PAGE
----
Hayek seemed to believe that new, private competing currencies would have the ability to be accepted as money because they would be, at least initially, redeemable in stipulated quantities of already-existing government monies, such as the franc, the mark, or the dollar. But if market participants were interested in moving into an alternative private currency of choice it would be because they were searching for a medium of exchange whose market value was not depreciating, or at least not expected to depreciate as rapidly or over as prolonged a period, as had the government money they had been previously obliged to use.

Hayek’s proposal was open to the following question: Would people be interested in accepting and willing to accept a new money whose present value was represented only by a promised intention to keep its future value stable according to a designated index number and whose initial redeemability was in fixed quantities of a money (or monies) from which people were trying to escape? In other words, was this a procedure and a promise attractive enough for market actors to be willing to accept such a new private money to begin with? Could such a network of private monies ever get off the ground? And why would such private paper currencies be more attractive than private competitive banks operating on the basis of deposits of commodities historically used as money, such as gold or silver?

Another weakness in Hayek’s proposal was his notion of private bank’s manipulating the quantity of their respective currencies to “stabilize” their values as measured by some statistically constructed price index. What Hayek seemed to want private issuers of money to do was what he warned against almost 50 years earlier when the Federal Reserve System had attempted to stabilize the general price level in the 1920s, a policy which he argued had been the central cause of the economic downturn of 1929. (See “Monetary Central Planning and the State, Part 7: Friedrich A. Hayek and the Destabilizing Influence of a Stable Price Level” in Freedom Daily , July 1997.)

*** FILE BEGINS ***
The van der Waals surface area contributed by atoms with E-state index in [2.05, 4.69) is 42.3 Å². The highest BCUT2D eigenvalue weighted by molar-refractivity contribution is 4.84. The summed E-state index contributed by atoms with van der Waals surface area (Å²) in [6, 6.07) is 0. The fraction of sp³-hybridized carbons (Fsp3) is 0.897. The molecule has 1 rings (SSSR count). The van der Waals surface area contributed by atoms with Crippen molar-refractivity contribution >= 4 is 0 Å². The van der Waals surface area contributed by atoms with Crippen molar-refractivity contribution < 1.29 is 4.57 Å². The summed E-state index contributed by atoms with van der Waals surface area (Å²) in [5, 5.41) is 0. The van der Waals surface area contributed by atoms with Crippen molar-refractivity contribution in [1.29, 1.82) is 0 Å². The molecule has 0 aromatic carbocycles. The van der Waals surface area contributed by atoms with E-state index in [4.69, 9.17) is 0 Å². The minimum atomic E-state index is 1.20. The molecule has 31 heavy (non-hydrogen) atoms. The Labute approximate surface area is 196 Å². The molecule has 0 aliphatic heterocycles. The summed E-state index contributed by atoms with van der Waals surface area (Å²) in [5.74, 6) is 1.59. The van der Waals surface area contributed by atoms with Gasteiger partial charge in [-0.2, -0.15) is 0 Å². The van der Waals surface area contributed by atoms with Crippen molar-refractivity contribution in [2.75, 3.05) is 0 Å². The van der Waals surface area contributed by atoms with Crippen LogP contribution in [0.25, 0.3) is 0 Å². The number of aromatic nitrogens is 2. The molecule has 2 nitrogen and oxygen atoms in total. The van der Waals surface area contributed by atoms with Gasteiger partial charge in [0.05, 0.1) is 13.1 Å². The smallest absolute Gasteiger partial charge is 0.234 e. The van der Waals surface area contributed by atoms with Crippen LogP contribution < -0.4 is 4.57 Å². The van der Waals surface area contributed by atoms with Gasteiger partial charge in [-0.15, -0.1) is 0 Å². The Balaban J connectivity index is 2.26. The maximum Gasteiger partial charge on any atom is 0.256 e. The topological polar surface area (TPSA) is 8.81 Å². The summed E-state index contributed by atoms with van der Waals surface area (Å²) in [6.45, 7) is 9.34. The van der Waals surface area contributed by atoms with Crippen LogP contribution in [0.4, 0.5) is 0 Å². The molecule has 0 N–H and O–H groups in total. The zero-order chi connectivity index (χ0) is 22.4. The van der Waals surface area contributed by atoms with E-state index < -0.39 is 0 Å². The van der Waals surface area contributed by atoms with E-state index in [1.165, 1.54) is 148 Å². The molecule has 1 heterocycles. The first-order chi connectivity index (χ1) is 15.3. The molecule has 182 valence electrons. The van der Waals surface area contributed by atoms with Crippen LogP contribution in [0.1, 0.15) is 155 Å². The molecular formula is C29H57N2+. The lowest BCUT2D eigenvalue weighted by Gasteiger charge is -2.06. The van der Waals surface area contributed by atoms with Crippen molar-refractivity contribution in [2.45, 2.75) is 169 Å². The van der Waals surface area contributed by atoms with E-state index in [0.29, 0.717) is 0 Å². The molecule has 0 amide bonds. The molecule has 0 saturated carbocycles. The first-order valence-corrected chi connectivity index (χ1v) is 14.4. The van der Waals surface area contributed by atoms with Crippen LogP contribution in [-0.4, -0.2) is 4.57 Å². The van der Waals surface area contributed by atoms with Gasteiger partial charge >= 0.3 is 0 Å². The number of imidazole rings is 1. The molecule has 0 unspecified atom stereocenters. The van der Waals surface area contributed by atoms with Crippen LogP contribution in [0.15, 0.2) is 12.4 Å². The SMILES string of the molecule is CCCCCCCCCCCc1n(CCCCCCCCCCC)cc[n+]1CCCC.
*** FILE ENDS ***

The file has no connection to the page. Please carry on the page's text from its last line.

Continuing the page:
Hayek had argued in the late 1920s and the 1930s that such a monetary manipulation in the name of price-level stabilization would distort interest rates, potentially induce investment activities in excess of available savings in the economy to sustain them in the long run, and create the conditions for an eventual economic downturn in production and employment. If a single monetary authority within a national area can create such serious distortions and imbalances, a multitude of private banks each increasing or decreasing their currencies as guided by various price indices could intensify the number of faulty price signals by which investors might be influenced in making their production decisions.

But in spite of such possible criticisms, the crucial role of Hayek’s proposal for the denationalization of money was that it opened a new, serious discussion concerning the possibility for a market-based monetary order free and separate from government management and control. He heralded a new campaign in the fight for freedom:

“What we need is a Free Money Movement comparable to the Free Trade Movement of the 19th century. If we want free enterprise and a market economy to survive … we have no choice but to replace the governmental currency monopoly and national currency systems by free competition between private banks of issue…. The recognition of this truth makes it … a crucial issue which may decide the fate of free civilisation.”

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    Dr. Richard M. Ebeling is the BB&T Distinguished Professor of Ethics and Free Enterprise Leadership at The Citadel. He was formerly professor of Economics at Northwood University, president of The Foundation for Economic Education (2003–2008), was the Ludwig von Mises Professor of Economics at Hillsdale College (1988–2003) in Hillsdale, Michigan, and served as vice president of academic affairs for The Future of Freedom Foundation (1989–2003).